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Science

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Ranchers, Invasive Plant Species, department of agriculture, Research, weed management, bioeconomic model, economic consequences, field experiments, weed species, harmful chemicals

Wichita State University Invasive Species Research Will Aid Kansas Ranchers

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Two Wichita State University professors are conducting research on an invasive plant species to assist Kansas ranchers in their practices.

Science

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Pulses, peas, winter hardiness, cover crop, International Year of Pulses

Winter Pulse, Spring Harvest

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Pulses, and in this case dry peas, are a flexible crop with many benefits. They work well for growers when rotated with other crops, delivering long-term benefits to the soil. They are wide adaptable for various rainfall zones. And, this new research shows they can even be planted in fall, a time when growers often have time for field work.

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‘Local Food Opinion Leaders’ Can Help Bridge Gap Between Farmers, Consumers

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As consumers increasingly desire local food, opinion leaders can encourage others to eat healthier food and, in doing so, improve the local economy, according to new University of Florida Food and Agricultural Sciences research.

Science

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Plants, Food Security, CO2, Conservation

Molecular Signature Shows Plants Are Adapting to Increasing Atmospheric CO2

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Plants are adapting to increasing atmospheric CO2 according to a new study from the University of Southampton. The research provides insight into the long-term impacts of rising CO2 and the implications for global food security and nature conservation.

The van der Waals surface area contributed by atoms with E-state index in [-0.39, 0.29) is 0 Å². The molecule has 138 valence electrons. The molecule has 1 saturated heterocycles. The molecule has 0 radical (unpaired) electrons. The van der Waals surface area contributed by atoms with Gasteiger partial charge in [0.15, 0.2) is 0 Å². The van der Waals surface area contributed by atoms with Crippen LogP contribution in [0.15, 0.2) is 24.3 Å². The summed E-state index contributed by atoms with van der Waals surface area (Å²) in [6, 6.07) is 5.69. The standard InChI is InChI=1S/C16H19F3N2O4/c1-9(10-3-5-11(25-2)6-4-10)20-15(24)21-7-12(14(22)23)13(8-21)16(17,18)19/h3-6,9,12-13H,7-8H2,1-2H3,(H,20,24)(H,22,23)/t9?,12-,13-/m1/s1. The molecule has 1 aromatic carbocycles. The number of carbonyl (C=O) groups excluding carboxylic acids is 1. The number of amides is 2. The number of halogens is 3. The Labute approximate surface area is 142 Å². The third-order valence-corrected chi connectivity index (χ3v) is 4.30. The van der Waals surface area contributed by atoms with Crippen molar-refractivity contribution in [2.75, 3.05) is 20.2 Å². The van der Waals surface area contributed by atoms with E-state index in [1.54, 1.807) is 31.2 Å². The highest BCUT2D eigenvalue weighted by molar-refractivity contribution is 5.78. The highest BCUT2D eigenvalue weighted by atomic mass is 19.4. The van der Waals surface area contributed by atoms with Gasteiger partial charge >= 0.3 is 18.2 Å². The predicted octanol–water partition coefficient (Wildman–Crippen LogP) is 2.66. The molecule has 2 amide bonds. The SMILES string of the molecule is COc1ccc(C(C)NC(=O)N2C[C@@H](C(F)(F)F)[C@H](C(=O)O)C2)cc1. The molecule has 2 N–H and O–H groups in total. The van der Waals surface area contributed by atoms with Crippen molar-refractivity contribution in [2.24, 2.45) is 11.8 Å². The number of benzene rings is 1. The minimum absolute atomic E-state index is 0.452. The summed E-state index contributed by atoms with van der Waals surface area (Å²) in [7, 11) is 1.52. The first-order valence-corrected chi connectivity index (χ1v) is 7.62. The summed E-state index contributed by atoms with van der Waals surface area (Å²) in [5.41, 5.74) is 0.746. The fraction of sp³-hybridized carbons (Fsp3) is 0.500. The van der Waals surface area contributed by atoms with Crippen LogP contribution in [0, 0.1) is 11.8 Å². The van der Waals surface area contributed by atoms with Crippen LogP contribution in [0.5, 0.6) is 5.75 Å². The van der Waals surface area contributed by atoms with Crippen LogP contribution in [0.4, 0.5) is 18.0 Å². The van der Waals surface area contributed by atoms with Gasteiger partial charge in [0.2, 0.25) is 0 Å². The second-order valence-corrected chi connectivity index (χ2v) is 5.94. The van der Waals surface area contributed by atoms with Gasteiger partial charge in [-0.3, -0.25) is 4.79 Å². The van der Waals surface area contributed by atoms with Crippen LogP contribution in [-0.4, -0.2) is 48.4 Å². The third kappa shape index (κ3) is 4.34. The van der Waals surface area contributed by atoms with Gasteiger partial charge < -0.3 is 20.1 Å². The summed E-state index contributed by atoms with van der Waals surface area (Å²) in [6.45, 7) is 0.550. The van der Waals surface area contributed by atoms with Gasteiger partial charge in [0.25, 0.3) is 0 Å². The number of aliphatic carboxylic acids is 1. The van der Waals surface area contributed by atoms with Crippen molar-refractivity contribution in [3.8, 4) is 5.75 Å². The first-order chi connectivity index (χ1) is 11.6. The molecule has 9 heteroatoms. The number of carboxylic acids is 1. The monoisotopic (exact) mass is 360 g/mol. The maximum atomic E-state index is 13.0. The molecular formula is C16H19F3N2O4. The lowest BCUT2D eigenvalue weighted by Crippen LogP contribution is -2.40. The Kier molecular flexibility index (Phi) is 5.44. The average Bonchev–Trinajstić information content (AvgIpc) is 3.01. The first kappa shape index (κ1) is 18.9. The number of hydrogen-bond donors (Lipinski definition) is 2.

Science

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Climate Change, Global Warming, Biofuels, Ethanol, Energy, FUEL, Agriculture, Enviroment

EMBARGOED

A reporter's PressPass is required to access this story until the embargo expires on 25-Aug-2016 8:00 AM EDT

Science

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Scientists to Study How Rice Adapts in Salty Soil Under $4 Million NSF Grant

A team of scientists will study the response of rice, a food staple for half the world’s population, in saline soil conditions under a four-year, $4 million grant from the National Science Foundation’s Plant Genome Research Program.

Medicine

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Agriculture (Food/Food Science)

Genome Sequencing May Help Avert Banana Armageddon

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Researchers at the University of California, Davis, and in the Netherlands have discovered how three fungal diseases have evolved into a lethal threat to the world’s bananas.

Medicine

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PIG, Swine, swine disease, HOG, hog management, pork, Vaccinate, Veterinary Medicine

Vaccine Developed for Devastating Pig Virus

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University of Saskatchewan scientists at the Vaccine and Infectious Disease Organization International Vaccine Centre have developed and tested a prototype vaccine against Porcine Epidemic Diarrhea Virus (PEDV) which has so far killed more than eight million pigs and cost more than $400 million in lost income since 2013.

Science

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Chemistry/Physics/Materials Sciences, Agriculture (Food/Food Science)

Edible Food Packaging Made From Milk Proteins (Video)

At the grocery store, most foods — meats, breads, cheeses, snacks — come wrapped in plastic packaging. Not only does this create a lot of non-recyclable, non-biodegradable waste, but thin plastic films are not great at preventing spoilage. And some plastics are suspected of leaching potentially harmful compounds into food. To address these issues, scientists are now developing a packaging film made of milk proteins — and it is even edible.